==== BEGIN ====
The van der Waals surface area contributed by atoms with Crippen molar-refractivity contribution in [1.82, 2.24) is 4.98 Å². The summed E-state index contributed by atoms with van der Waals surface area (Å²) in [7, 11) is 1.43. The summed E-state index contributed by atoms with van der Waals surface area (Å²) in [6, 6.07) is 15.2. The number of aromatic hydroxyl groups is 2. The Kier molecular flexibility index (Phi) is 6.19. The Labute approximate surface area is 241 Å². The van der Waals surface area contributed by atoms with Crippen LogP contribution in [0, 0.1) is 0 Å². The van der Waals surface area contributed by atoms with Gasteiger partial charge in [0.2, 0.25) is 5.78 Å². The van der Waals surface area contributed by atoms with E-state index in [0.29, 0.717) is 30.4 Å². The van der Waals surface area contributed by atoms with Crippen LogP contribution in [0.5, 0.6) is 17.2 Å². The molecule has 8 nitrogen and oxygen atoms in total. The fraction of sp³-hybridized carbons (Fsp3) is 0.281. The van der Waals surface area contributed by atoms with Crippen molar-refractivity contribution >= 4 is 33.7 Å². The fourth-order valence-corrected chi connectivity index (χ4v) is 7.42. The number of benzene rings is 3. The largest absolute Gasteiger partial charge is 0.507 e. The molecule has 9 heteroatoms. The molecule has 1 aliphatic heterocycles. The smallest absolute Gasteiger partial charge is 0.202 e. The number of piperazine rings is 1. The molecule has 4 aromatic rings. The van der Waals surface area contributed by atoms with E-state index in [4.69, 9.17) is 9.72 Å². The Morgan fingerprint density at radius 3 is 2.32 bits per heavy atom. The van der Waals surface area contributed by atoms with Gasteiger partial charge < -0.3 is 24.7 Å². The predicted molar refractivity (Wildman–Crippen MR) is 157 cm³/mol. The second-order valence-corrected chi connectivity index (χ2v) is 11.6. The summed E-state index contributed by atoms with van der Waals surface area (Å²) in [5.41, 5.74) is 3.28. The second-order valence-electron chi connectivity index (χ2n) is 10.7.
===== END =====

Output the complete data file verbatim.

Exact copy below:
The van der Waals surface area contributed by atoms with Crippen molar-refractivity contribution in [1.82, 2.24) is 4.98 Å². The summed E-state index contributed by atoms with van der Waals surface area (Å²) in [7, 11) is 1.43. The summed E-state index contributed by atoms with van der Waals surface area (Å²) in [6, 6.07) is 15.2. The number of aromatic hydroxyl groups is 2. The Kier molecular flexibility index (Phi) is 6.19. The Labute approximate surface area is 241 Å². The van der Waals surface area contributed by atoms with Crippen LogP contribution in [0, 0.1) is 0 Å². The van der Waals surface area contributed by atoms with Gasteiger partial charge in [0.2, 0.25) is 5.78 Å². The van der Waals surface area contributed by atoms with E-state index in [0.29, 0.717) is 30.4 Å². The van der Waals surface area contributed by atoms with Crippen LogP contribution in [0.5, 0.6) is 17.2 Å². The molecule has 8 nitrogen and oxygen atoms in total. The fraction of sp³-hybridized carbons (Fsp3) is 0.281. The van der Waals surface area contributed by atoms with Crippen molar-refractivity contribution >= 4 is 33.7 Å². The fourth-order valence-corrected chi connectivity index (χ4v) is 7.42. The number of benzene rings is 3. The largest absolute Gasteiger partial charge is 0.507 e. The molecule has 9 heteroatoms. The molecule has 1 aliphatic heterocycles. The smallest absolute Gasteiger partial charge is 0.202 e. The number of piperazine rings is 1. The molecule has 4 aromatic rings. The van der Waals surface area contributed by atoms with E-state index in [4.69, 9.17) is 9.72 Å². The Morgan fingerprint density at radius 3 is 2.32 bits per heavy atom. The van der Waals surface area contributed by atoms with Gasteiger partial charge < -0.3 is 24.7 Å². The predicted molar refractivity (Wildman–Crippen MR) is 157 cm³/mol. The second-order valence-corrected chi connectivity index (χ2v) is 11.6. The summed E-state index contributed by atoms with van der Waals surface area (Å²) in [5.41, 5.74) is 3.28. The second-order valence-electron chi connectivity index (χ2n) is 10.7.